The oxidation state of the early Earth mantle: new clues from iron isotopes
Helen Williams: Supported by Macquarie University New Staff Grant and Industry (Nu Instruments)
Summary: This project’s goal is to understand how the Earth’s atmosphere became oxygen-rich. Oxygen stored in the Earth’s deep interior (the mantle) was probably released to the surface as water and CO2, allowing the growth of free oxygen in the atmosphere to a significant level by ~2.4 Ga (billion years ago). These processes, and the distribution of oxygen in the mantle, are poorly understood. This project will use iron and chromium isotopes as oxygen tracers in 3.3-2.1 Ga mantle rocks to understand the evolution of oxygen in the mantle and how this is linked to the development of the Earth’s atmosphere.
Thallium isotopes: a novel geochemical tracer to map recycling in Earth’s mantle
Sune Nielsen: Supported by a fellowship from the Danish Research Council
Summary: The recycling of crustal material back into the mantle at subduction zones is one of the most fundamental Earth processes, but its effect on the evolution of the geochemistry of the mantle, and the ultimate fate of the subducted material, are poorly understood. This project will use the stable isotope geochemistry of thallium as a novel and sensitive tracer to follow subducted oceanic crust through the subduction process, and test for its reappearance in hot-spot volcanoes and the continental lithosphere. The results will provide firm constraints on models of mantle convection, Earth evolution and the generation of continents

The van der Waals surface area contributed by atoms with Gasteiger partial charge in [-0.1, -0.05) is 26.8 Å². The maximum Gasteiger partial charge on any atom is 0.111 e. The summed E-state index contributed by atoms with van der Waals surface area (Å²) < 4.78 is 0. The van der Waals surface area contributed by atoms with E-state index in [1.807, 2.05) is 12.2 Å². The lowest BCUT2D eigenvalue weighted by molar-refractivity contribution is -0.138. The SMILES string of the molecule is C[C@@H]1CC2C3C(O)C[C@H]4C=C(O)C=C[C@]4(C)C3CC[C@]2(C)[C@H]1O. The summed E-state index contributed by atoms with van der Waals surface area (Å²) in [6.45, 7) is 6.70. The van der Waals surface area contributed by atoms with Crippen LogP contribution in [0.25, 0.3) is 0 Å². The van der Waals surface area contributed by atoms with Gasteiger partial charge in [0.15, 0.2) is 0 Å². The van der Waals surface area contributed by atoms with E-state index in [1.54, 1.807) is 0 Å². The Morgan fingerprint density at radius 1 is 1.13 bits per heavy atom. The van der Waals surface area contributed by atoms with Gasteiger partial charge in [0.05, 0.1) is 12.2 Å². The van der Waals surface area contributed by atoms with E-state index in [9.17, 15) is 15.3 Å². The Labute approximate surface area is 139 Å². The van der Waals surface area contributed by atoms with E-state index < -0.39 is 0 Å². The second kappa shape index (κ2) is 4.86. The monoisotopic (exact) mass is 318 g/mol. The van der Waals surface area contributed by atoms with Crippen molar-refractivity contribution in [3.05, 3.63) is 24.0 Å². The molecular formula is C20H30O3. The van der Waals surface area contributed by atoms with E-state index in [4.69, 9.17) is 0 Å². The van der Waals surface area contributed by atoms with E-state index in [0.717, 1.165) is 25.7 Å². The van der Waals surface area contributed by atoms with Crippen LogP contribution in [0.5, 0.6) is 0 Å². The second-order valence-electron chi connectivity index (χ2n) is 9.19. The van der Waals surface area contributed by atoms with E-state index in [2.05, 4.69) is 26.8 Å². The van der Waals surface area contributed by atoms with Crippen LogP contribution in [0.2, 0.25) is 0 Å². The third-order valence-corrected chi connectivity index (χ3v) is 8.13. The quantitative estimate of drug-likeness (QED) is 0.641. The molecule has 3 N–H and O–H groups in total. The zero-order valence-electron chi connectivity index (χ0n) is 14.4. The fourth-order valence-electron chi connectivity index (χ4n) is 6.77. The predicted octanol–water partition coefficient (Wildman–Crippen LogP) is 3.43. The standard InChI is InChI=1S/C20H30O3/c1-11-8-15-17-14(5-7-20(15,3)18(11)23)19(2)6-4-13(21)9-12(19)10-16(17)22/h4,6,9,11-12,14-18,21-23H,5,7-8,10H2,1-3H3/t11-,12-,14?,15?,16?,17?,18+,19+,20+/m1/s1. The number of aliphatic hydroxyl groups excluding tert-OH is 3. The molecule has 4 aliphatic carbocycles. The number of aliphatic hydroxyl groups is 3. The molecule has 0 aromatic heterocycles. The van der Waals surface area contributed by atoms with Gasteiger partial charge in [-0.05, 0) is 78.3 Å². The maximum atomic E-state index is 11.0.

Evolution of the upper mantle beneath the Siberian Craton and the southern margin of the Siberian Platform
Vladimir Malkovets: Supported by Macquarie University Research Fellowship
Summary: This project will contribute new information and concepts about the formation of Earth’s continents over the last 4 billion years. It will use geochemical techniques recently developed with state-of-the-art instrumentation in the GEMOC laboratories, and apply these techniques to unique suites of mantle-derived samples (xenoliths) from volcanic rocks across Siberia to investigate differences between mantle domains of different age and tectonic setting. The results will provide direct analogues for better understanding of mantle structure and mantle evolution beneath Australia, and will contribute to development of tectonic models relevant to the area selection process in mineral exploration.
Lithosphere extension in East Asia: tectonic mechanisms and geochemical consequences
Kuo-Lung Wang: Supported by Macquarie University Research Development Grant
Summary: This project seeks to better understand how continents pull apart (extend) and how the mantle part of the lithosphere (~200 km depth) responds. Novel Re-Os techniques will date mantle samples delivered to the surface in magmas; geochemical fingerprints of processes related to extension will be established. Integration of new geophysical data with geochemical results will constrain the lithosphere architecture. The East Asia region is an ideal natural laboratory and the results will be applicable to analogous tectonic scenarios globally and throughout geological time. The results will have particular relevance for unravelling the geological evolution of Phanerozoic eastern Australian lithosphere.